"In fairness, the data in the article makes a mockery of all the claims that Britain is trying to engage in "expansionary austerity." Since when is a budget deficit of 8.4% of GDP three years after a recession "austerity?" Because the deficit used to be 11.2% of GDP a few years back? Yes, and the term "sobriety" describes a drunk who throws back 8 whiskey sours on Saturday night, because on Friday night he had 11 drinks. So I have no complaints about the fiscal "austerity," but I'm still trying to figure out what's wrong with Britain?"


So, a country still running deficits over 8% of GDP is hardly an example of "austerity".


Ireland?


Again, this is a very complex situation, and it is hardly a pure vindication of Krugman and Keynes. In fact, in many ways, Ireland has defied Keynesian predictions of doom and despair following austerity.


If not these countries, I don't know where Krugman is talking about when he says "expansionary austerity" has failed.

Even if it has, there have been many on the non Keynesian side of economics who have criticized the whole idea that austerity will boost short term growth. I am not convinced that austerity leads to short term growth, and I am certainly not a follower of Keynes. I believe Tyler Cowen, Scott Sumner, Greg Mankiw, etc have expressed similiar sentiments.

So this point is not even clearly true, and, even if it is, it is still not all that unique to Krugman's version of Keynes.


All in all, none of these predictions serve as a "spectacular vindication" of Keynes or Krugman. In fact, all of above predictions were made by many non Keynesians, as most of them are not all that surprising. Some of the predictions, like the failure of austerity, are not even clearly true.

So, to answer the question I posed in the title, no, Keynesian predictions have not been uniquely correct.

Just add a link instead of this to get views. look at my signature lol
https://www.youtube.com...
https://rekonomics.wordpress.com...
"A trend is a trend, but the question is, will it bend? Will it alter its course through some unforeseen force and come to a premature end?" -- Alec Cairncross
16kadams
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12/22/2011 10:07:55 PM
Posted: 4 years ago
At 12/21/2011 3:53:21 PM, darkkermit wrote:
I find it strange that one can simultaneous call the Austrian economists brilliant for predicting the housing bubble, but not fault them for predicting incorrectly that inflation will occur. That's kind of a double standard. I'm sure If a housing bubble didn't occur, then it would have been just been "pessimistic Austrian economists" that predicted it.

To be fair, we still have time to wait to see If inflation does occur. I'd give it a few more years until we can accurately predict whether the Austrians were wrong or not.

they predicted it I thought. Ron paul did (hayek supporter) he predicted everything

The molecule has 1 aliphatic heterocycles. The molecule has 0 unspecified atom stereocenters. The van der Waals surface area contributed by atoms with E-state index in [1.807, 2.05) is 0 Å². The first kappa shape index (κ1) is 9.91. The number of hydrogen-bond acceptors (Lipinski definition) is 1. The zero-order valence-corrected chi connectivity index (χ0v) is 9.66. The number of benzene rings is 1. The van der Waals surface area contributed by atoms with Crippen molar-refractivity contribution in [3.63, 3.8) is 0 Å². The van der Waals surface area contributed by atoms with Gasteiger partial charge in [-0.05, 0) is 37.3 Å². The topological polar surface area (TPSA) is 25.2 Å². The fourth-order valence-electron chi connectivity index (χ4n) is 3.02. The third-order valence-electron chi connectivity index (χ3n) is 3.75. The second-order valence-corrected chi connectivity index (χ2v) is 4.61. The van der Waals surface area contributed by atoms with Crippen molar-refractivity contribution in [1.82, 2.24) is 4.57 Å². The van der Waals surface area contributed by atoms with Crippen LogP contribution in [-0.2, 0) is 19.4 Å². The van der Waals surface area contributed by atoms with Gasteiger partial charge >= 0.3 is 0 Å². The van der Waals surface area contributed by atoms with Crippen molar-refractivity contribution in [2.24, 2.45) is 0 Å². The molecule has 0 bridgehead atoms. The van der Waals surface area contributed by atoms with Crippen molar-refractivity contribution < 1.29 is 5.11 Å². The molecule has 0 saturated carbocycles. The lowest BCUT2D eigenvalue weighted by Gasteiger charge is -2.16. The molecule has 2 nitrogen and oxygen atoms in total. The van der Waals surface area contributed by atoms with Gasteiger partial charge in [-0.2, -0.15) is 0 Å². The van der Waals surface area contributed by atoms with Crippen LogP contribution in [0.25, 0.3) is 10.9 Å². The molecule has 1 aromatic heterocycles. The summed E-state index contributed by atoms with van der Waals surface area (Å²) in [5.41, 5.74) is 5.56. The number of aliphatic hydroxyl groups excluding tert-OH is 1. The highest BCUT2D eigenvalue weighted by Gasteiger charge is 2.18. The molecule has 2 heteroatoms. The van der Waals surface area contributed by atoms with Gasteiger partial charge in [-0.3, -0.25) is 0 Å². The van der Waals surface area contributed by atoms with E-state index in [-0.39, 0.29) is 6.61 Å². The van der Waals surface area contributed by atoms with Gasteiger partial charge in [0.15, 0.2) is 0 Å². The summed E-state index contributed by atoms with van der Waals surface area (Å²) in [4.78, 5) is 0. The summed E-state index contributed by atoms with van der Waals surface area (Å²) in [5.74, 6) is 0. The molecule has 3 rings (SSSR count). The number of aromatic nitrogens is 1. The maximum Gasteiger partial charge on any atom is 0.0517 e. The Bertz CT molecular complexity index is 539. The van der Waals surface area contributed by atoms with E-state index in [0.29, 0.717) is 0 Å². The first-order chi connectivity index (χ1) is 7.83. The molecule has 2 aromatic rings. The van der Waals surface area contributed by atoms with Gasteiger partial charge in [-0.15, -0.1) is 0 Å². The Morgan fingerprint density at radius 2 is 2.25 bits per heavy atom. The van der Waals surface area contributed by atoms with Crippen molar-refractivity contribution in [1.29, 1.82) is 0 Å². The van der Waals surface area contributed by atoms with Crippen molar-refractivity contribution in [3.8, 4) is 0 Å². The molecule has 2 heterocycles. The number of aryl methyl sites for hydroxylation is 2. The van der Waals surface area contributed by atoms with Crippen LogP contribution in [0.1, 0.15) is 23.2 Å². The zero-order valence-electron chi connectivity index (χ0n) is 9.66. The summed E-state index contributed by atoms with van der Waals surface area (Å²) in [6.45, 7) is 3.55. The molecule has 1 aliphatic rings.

https://www.youtube.com...
https://rekonomics.wordpress.com...
"A trend is a trend, but the question is, will it bend? Will it alter its course through some unforeseen force and come to a premature end?" -- Alec Cairncross
Teafood
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1/15/2012 1:06:34 PM
Posted: 4 years ago
At 12/21/2011 12:49:43 PM, jimtimmy wrote:
From my Blog:

1. There has been no crowding out; interest rates outside the euro area have remained low despite massive government borrowing, which is what you'd expect in a liquidity trap.


So, the idea here is that interest rates have not skyrocketed, despite large budget deficits. There is no doubt that interest rates have no skyrocketed. However, the real question is whether or not Krugman and friends were unique in making this prediction.

The answer here is no. In fact, it was the Clinton administration that argued that deficits would increase intrest rates, and it was conservative, supply side economists who argued that they would not. In fact, Alan Reynolds, a supply side economist at the ultra-libertarian and anti Keynesian CATO institute, concluded that interest rates did not increase deficits.

So, this prediction is not at all unique to the Krugman and fellow Keynesian Economists.
Good so you agree that crowding out is a bullsit incorrect stupid thing that only idiots would thing occurs





2. Inflation has been quiescent despite huge increases in the monetary base, again what you'd expect in a liquidity trap.


The point here is that inflation has not yet exploded, despite a large increase in money creation. This is a bit dishonest on Krugman's part. Most of the economists who predicted massive inflation by 2011 were pessimistic Austrians.

The more mainstream economists who disagree with Krugman, like Scott Sumner, John Taylor, Tyler Cowen, Greg Mankiw, etc, certainly did not predict hyperinflation in 2011. Even the economists who predicted a massive increase in inflation said that it could take until 2012, to be fair.